The situation in richer countries was entirely different — over 39-million vaccine doses had been administered in wealthier nations at this point.
Considerably larger budgets than those of poorer countries, and the ability to take financial risks, enabled affluent governments to pre-order so many vaccine doses, that there were hardly any left for middle- and low-income countries to buy.
When South Africa finally found 1.5-million AstraZeneca COVID jabs to procure, it emerged that the jabs didn’t work as well as expected against the Beta variant, and the country therefore placed the roll-out of the shots on hold.
South Africa would be stuck, once again, without vaccines — for another five months.
People in the country were desperate for help and grasped at almost anything that they thought could protect them from ending up in an intensive care unit.
It was one such — unproven — drug that Masilo Mopai flew to King Shaka International to intercept.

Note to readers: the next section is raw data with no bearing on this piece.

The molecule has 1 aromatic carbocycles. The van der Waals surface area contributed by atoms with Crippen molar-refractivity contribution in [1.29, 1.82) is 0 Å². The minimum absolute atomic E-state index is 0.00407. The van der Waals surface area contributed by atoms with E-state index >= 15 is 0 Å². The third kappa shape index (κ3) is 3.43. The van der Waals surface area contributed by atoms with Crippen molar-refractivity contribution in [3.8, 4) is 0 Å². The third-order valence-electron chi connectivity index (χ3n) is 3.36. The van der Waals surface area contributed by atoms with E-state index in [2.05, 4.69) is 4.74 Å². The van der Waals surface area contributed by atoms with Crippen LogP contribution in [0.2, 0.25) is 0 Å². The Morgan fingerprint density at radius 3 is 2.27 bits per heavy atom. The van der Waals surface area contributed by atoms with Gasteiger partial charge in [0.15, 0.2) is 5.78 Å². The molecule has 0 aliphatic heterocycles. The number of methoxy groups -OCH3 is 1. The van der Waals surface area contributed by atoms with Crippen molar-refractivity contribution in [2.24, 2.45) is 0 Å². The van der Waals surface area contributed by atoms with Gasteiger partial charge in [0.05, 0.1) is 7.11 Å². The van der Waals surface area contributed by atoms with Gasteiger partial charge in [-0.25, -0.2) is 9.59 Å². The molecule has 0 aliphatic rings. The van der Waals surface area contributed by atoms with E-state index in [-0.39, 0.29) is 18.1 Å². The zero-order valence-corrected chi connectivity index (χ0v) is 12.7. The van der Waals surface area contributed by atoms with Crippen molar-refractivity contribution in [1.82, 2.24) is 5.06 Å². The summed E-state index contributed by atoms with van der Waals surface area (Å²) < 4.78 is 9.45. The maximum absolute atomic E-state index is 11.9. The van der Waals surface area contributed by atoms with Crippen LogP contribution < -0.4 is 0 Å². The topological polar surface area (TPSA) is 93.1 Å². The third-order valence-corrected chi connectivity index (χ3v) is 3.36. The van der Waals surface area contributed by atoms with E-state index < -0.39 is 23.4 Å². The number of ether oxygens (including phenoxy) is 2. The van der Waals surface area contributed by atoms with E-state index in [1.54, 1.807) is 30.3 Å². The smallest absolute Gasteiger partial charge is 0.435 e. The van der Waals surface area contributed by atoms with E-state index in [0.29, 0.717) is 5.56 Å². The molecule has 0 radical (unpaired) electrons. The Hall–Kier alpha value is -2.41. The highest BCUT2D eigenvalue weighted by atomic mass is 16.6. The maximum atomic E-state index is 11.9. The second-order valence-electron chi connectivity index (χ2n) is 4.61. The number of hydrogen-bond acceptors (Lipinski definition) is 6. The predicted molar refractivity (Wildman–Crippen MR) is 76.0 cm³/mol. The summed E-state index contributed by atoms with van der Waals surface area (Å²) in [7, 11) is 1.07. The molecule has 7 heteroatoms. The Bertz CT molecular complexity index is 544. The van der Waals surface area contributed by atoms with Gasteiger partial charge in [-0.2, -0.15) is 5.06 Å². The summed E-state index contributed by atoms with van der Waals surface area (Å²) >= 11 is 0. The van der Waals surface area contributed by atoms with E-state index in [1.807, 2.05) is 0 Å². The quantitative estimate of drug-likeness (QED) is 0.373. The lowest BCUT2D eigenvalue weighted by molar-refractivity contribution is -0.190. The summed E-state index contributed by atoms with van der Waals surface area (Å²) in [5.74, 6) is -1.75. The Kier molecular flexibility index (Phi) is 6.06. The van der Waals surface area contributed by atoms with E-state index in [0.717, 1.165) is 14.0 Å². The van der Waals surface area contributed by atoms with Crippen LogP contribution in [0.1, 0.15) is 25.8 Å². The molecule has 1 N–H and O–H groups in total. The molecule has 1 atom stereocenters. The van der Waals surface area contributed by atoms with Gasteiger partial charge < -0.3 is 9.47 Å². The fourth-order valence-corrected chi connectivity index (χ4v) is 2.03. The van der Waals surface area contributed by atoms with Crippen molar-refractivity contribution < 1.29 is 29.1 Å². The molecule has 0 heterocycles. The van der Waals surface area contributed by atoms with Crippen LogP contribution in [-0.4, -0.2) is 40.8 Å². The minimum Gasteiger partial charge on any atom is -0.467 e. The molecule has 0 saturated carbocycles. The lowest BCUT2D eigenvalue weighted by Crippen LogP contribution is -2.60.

What is ivermectin?
The anti-parasitic medicine is a pandemic anomaly.
In agricultural circles, ivermectin isn’t hard to come by; it’s an over-the-counter medication widely used to treat parasites such as worms or lice in cattle.
But at the time of Mopai’s airport raid, millions of people around the world had started to use the drug to prevent and treat COVID — caused by a virus (as opposed to a parasite). Back then, there was no conclusive research or evidence that ivermectin worked against COVID.
Nearly a year on, considerably more ivermectin studies have been done, but whether the medicine works or not remains blurry.